How adding photo filters to WebRTC snapshot works - Build a Snapchat clone

We are still drawing the video into the canvas but now we’re getting the image data out of the canvas. Image data is an array of the rgba values of each pixel in the canvas. By manipulating these values before we draw them onto the next canvas we can do whatever we want to the resulting image.

let requestId, tmpCanvas, tmpCtx, ctx;
const drawFrame = () => {
  if (!ctx) {
    ctx = canvas.getContext('2d');
  }
  if (!tmpCanvas) {
    tmpCanvas = document.createElement('canvas');
    tmpCtx = tmpCanvas.getContext('2d');
    tmpCanvas.width = canvas.width;
    tmpCanvas.height = canvas.height;
  }
  tmpCtx.drawImage(videoElement, 0, 0, tmpCanvas.width, tmpCanvas.height);
  const imgData = tmpCtx.getImageData(0, 0, tmpCanvas.width, tmpCanvas.height);
  const data = filter(imgData);
  ctx.putImageData(data, 0, 0);
  requestId = requestAnimationFrame(drawFrame);
};

There are lots of libraries out there that can help you with the filter library. I ended up using tracking.js but you could even just use CSS filters and get the same result. I wrote in a bit more detail about creating your own filters in another post.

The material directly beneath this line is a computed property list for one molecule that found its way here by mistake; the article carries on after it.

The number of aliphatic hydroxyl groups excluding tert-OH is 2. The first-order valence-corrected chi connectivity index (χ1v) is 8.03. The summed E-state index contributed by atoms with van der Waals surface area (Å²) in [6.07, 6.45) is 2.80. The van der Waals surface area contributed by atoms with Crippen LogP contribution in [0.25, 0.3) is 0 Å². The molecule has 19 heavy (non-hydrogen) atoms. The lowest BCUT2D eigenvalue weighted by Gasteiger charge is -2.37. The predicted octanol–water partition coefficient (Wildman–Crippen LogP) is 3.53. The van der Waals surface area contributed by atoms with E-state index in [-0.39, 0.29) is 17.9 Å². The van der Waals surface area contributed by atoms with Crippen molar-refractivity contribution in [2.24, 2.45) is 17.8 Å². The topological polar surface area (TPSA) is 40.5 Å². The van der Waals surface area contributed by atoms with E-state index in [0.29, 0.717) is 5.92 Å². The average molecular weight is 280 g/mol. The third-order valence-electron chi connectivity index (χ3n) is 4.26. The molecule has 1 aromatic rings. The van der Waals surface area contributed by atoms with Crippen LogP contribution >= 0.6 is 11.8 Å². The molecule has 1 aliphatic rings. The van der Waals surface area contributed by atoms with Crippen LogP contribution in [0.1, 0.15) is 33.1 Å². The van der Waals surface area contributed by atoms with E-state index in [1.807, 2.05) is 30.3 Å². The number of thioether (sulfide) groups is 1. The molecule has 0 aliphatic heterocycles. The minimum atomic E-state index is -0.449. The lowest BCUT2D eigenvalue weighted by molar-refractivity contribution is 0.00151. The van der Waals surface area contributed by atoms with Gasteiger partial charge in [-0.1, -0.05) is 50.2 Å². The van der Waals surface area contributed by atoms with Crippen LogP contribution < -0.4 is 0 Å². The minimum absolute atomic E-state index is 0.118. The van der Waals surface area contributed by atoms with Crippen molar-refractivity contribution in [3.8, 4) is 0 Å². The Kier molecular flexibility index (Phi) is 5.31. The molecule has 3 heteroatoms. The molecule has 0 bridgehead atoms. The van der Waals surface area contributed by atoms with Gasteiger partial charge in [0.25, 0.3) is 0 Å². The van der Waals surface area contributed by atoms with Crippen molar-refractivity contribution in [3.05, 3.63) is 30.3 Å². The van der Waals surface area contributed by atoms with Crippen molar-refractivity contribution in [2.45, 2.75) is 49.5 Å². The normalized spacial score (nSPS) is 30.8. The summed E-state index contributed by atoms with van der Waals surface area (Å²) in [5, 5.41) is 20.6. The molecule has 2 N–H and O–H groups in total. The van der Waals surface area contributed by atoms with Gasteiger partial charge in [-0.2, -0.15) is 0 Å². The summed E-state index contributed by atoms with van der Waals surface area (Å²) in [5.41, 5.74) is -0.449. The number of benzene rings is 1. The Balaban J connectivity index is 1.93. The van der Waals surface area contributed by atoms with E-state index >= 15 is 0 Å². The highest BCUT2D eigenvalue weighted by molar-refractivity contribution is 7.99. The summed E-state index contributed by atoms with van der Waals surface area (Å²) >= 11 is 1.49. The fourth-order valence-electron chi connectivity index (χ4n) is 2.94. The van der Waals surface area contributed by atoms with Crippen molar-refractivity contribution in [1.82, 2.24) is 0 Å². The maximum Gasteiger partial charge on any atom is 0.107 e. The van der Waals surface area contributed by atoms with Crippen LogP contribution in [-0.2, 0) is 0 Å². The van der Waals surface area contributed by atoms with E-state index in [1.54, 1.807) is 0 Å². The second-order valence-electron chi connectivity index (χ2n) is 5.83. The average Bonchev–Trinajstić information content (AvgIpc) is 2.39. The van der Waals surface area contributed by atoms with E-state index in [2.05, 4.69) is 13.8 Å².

To record a filtered video we need to get a MediaStream which is filtered. So we use requestAnimationFrame() to repeatedly draw frames onto the canvas. We can then use the new captureStream function to get a MediaStream that we can pass to our MediaRecorder. We will also want to keep the audio so we will need to add the audio track from our original MediaStream back into the new canvas stream.

let filteredStream = canvas.captureStream();
if (stream.getAudioTracks().length) {
  filteredStream.addTrack(stream.getAudioTracks()[0]);
}

Now our MediaRecorder will record our filtered video stream.

Face detection

Building face detection into your Snapchat clone using WebRTC

Snapchats filters use all kinds of clever facial detection to be able to morph your face. The great news is that there are libraries in javascript for us to be able to do the same thing. The library I used for this is clmtrackr.